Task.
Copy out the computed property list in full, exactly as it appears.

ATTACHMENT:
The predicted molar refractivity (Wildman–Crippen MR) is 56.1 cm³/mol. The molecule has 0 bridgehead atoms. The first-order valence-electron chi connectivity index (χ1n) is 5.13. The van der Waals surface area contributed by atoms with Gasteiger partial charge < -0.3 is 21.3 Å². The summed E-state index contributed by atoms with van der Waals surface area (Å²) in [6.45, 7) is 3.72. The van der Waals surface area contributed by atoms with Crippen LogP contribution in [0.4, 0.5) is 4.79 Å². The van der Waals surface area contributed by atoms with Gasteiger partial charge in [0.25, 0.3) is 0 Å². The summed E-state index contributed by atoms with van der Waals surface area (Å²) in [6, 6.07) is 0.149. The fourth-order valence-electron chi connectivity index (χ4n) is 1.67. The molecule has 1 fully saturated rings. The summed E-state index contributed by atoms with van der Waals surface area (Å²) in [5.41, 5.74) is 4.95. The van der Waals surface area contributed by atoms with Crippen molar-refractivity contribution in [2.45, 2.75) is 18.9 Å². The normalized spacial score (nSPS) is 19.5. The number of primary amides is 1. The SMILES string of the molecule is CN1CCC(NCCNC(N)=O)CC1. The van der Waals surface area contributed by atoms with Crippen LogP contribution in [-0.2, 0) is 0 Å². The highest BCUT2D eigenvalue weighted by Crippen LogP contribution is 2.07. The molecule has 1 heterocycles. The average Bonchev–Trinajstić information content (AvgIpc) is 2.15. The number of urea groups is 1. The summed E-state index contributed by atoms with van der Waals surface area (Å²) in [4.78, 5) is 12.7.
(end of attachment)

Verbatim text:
The predicted molar refractivity (Wildman–Crippen MR) is 56.1 cm³/mol. The molecule has 0 bridgehead atoms. The first-order valence-electron chi connectivity index (χ1n) is 5.13. The van der Waals surface area contributed by atoms with Gasteiger partial charge < -0.3 is 21.3 Å². The summed E-state index contributed by atoms with van der Waals surface area (Å²) in [6.45, 7) is 3.72. The van der Waals surface area contributed by atoms with Crippen LogP contribution in [0.4, 0.5) is 4.79 Å². The van der Waals surface area contributed by atoms with Gasteiger partial charge in [0.25, 0.3) is 0 Å². The summed E-state index contributed by atoms with van der Waals surface area (Å²) in [6, 6.07) is 0.149. The fourth-order valence-electron chi connectivity index (χ4n) is 1.67. The molecule has 1 fully saturated rings. The summed E-state index contributed by atoms with van der Waals surface area (Å²) in [5.41, 5.74) is 4.95. The van der Waals surface area contributed by atoms with Crippen molar-refractivity contribution in [2.45, 2.75) is 18.9 Å². The normalized spacial score (nSPS) is 19.5. The number of primary amides is 1. The SMILES string of the molecule is CN1CCC(NCCNC(N)=O)CC1. The van der Waals surface area contributed by atoms with Crippen LogP contribution in [-0.2, 0) is 0 Å². The highest BCUT2D eigenvalue weighted by Crippen LogP contribution is 2.07. The molecule has 1 heterocycles. The average Bonchev–Trinajstić information content (AvgIpc) is 2.15. The number of urea groups is 1. The summed E-state index contributed by atoms with van der Waals surface area (Å²) in [4.78, 5) is 12.7.